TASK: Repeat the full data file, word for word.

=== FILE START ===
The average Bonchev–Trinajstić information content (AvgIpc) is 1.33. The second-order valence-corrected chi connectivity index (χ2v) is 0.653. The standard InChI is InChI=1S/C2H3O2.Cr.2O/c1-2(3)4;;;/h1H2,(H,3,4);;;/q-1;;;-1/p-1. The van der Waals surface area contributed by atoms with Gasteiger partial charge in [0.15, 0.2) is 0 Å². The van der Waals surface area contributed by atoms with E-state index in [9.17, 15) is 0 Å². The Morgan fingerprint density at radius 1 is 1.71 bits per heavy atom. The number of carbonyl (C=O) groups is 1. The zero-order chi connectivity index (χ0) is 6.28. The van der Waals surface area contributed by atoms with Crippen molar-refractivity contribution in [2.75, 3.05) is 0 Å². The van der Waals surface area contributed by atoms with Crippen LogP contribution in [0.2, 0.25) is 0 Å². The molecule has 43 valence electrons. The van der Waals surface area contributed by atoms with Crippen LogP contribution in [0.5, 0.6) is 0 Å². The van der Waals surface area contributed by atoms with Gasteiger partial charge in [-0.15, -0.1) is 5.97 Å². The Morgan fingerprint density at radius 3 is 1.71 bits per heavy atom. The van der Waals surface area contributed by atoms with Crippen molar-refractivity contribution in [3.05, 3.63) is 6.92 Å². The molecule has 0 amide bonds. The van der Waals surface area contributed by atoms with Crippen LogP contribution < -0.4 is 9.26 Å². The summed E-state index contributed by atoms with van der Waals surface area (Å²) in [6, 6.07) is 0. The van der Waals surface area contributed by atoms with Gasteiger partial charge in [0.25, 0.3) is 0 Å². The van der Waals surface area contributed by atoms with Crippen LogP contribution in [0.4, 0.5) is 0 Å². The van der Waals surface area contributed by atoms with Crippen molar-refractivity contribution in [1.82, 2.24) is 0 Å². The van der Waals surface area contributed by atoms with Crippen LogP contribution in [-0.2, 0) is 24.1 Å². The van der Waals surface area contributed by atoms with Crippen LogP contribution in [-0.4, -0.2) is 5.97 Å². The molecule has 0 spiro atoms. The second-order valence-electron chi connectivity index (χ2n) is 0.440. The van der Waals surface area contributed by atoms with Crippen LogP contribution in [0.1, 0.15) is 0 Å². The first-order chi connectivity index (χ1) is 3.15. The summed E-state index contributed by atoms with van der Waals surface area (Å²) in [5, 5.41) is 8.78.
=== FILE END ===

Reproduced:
The average Bonchev–Trinajstić information content (AvgIpc) is 1.33. The second-order valence-corrected chi connectivity index (χ2v) is 0.653. The standard InChI is InChI=1S/C2H3O2.Cr.2O/c1-2(3)4;;;/h1H2,(H,3,4);;;/q-1;;;-1/p-1. The van der Waals surface area contributed by atoms with Gasteiger partial charge in [0.15, 0.2) is 0 Å². The van der Waals surface area contributed by atoms with E-state index in [9.17, 15) is 0 Å². The Morgan fingerprint density at radius 1 is 1.71 bits per heavy atom. The number of carbonyl (C=O) groups is 1. The zero-order chi connectivity index (χ0) is 6.28. The van der Waals surface area contributed by atoms with Crippen molar-refractivity contribution in [2.75, 3.05) is 0 Å². The van der Waals surface area contributed by atoms with Crippen LogP contribution in [0.2, 0.25) is 0 Å². The molecule has 43 valence electrons. The van der Waals surface area contributed by atoms with Crippen LogP contribution in [0.5, 0.6) is 0 Å². The van der Waals surface area contributed by atoms with Gasteiger partial charge in [-0.15, -0.1) is 5.97 Å². The Morgan fingerprint density at radius 3 is 1.71 bits per heavy atom. The van der Waals surface area contributed by atoms with Crippen molar-refractivity contribution in [3.05, 3.63) is 6.92 Å². The molecule has 0 amide bonds. The van der Waals surface area contributed by atoms with Crippen LogP contribution < -0.4 is 9.26 Å². The summed E-state index contributed by atoms with van der Waals surface area (Å²) in [6, 6.07) is 0. The van der Waals surface area contributed by atoms with Gasteiger partial charge in [0.25, 0.3) is 0 Å². The van der Waals surface area contributed by atoms with Crippen LogP contribution in [0.4, 0.5) is 0 Å². The van der Waals surface area contributed by atoms with Crippen molar-refractivity contribution in [1.82, 2.24) is 0 Å². The van der Waals surface area contributed by atoms with Crippen LogP contribution in [-0.2, 0) is 24.1 Å². The van der Waals surface area contributed by atoms with Crippen LogP contribution in [-0.4, -0.2) is 5.97 Å². The molecule has 0 spiro atoms. The second-order valence-electron chi connectivity index (χ2n) is 0.440. The van der Waals surface area contributed by atoms with Crippen LogP contribution in [0.1, 0.15) is 0 Å². The first-order chi connectivity index (χ1) is 3.15. The summed E-state index contributed by atoms with van der Waals surface area (Å²) in [5, 5.41) is 8.78.